The Great Debate UK
As we’ve noted extensively, economists often get it wrong. Leaving aside their collective failure to recognise an impending global recession, you might recall a shock interest rate hike from the Bank of England in January 2007.
This was another event that almost every economist polled by Reuters failed to spot, and there are signs that four years on, economists might be setting themselves up for a similar shock.
The consensus from the last Reuters BoE poll last week showed interest rates would stay on hold into the fourth quarter, even though UK money markets have priced in a 100 percent chance of a rate hike by May. Since the January meeting, some of the bank’s Monetary Policy Committee members have publicly stated their determination to fight strong inflation.
But going back to January 2007, the only analyst out of the 50 polled by Reuters who predicted that shock rate hike was Simon Ward, chief economist at Henderson Global Investors. If the MPC does indeed flay analysts’ consensus this year by hiking rates before April, he stands to repeat his 2007 feat by being the only economist in the last poll to forecast a hike in the first quarter.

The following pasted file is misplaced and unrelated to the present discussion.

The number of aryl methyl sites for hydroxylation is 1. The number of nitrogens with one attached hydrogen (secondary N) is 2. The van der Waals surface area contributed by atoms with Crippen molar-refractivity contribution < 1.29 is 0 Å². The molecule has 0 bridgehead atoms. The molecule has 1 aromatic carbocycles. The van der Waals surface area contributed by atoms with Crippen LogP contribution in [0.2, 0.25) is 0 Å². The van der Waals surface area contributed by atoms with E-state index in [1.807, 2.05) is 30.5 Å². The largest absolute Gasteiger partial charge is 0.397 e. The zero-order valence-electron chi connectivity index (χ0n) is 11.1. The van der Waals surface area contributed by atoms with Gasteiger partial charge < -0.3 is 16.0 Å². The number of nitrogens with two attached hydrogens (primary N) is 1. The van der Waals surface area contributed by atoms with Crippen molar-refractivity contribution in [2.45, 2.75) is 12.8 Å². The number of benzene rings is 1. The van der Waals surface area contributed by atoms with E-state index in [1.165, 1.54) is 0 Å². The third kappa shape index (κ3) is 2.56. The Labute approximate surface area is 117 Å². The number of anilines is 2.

Portuguese 10-year government bond yields have hovered stubbornly above 7 percent since the Irish bailout announcement, hitting a euro-lifetime high and giving ammunition to those who say Lisbon will be forced into a bailout.
from Global Investing:
No question that investors are in the throes of passion over emerging markets. The latest Reuters asset allocation polls show investors pouring money into Asian and Latin American stocks in October to the detriment of U.S. and euro zone equities. Exposure to equities in emerging Europe, Asia ex-Japan, Latin America and Africa/Middle East rose to 15.6 percent of a typical stock portfolio from 14.3 percent a month earlier.